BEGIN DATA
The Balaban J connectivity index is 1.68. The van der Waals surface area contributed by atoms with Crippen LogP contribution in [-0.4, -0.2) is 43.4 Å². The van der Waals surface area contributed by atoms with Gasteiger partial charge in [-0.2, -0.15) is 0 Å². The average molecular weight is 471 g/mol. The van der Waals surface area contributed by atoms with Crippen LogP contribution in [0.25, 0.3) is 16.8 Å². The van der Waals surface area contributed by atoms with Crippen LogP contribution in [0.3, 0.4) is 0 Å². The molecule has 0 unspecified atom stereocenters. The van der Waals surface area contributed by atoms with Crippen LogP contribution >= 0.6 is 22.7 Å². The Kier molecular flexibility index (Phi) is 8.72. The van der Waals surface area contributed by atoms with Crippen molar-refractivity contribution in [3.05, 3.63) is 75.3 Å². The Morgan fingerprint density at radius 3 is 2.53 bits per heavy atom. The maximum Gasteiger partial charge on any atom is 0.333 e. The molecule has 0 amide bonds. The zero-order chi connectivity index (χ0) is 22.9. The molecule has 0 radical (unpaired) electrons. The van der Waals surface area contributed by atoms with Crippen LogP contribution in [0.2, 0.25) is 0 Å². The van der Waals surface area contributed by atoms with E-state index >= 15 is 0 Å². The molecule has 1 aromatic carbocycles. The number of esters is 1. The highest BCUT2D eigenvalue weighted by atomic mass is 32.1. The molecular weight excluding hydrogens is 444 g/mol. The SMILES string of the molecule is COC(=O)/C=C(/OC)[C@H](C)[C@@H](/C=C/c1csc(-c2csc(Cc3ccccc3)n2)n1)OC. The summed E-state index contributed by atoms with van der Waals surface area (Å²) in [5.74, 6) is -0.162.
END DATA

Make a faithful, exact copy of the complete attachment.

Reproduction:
The Balaban J connectivity index is 1.68. The van der Waals surface area contributed by atoms with Crippen LogP contribution in [-0.4, -0.2) is 43.4 Å². The van der Waals surface area contributed by atoms with Gasteiger partial charge in [-0.2, -0.15) is 0 Å². The average molecular weight is 471 g/mol. The van der Waals surface area contributed by atoms with Crippen LogP contribution in [0.25, 0.3) is 16.8 Å². The van der Waals surface area contributed by atoms with Crippen LogP contribution in [0.3, 0.4) is 0 Å². The molecule has 0 unspecified atom stereocenters. The van der Waals surface area contributed by atoms with Crippen LogP contribution >= 0.6 is 22.7 Å². The Kier molecular flexibility index (Phi) is 8.72. The van der Waals surface area contributed by atoms with Crippen molar-refractivity contribution in [3.05, 3.63) is 75.3 Å². The Morgan fingerprint density at radius 3 is 2.53 bits per heavy atom. The maximum Gasteiger partial charge on any atom is 0.333 e. The molecule has 0 amide bonds. The zero-order chi connectivity index (χ0) is 22.9. The molecule has 0 radical (unpaired) electrons. The van der Waals surface area contributed by atoms with Crippen LogP contribution in [0.2, 0.25) is 0 Å². The van der Waals surface area contributed by atoms with E-state index >= 15 is 0 Å². The molecule has 1 aromatic carbocycles. The number of esters is 1. The highest BCUT2D eigenvalue weighted by atomic mass is 32.1. The molecular weight excluding hydrogens is 444 g/mol. The SMILES string of the molecule is COC(=O)/C=C(/OC)[C@H](C)[C@@H](/C=C/c1csc(-c2csc(Cc3ccccc3)n2)n1)OC. The summed E-state index contributed by atoms with van der Waals surface area (Å²) in [5.74, 6) is -0.162.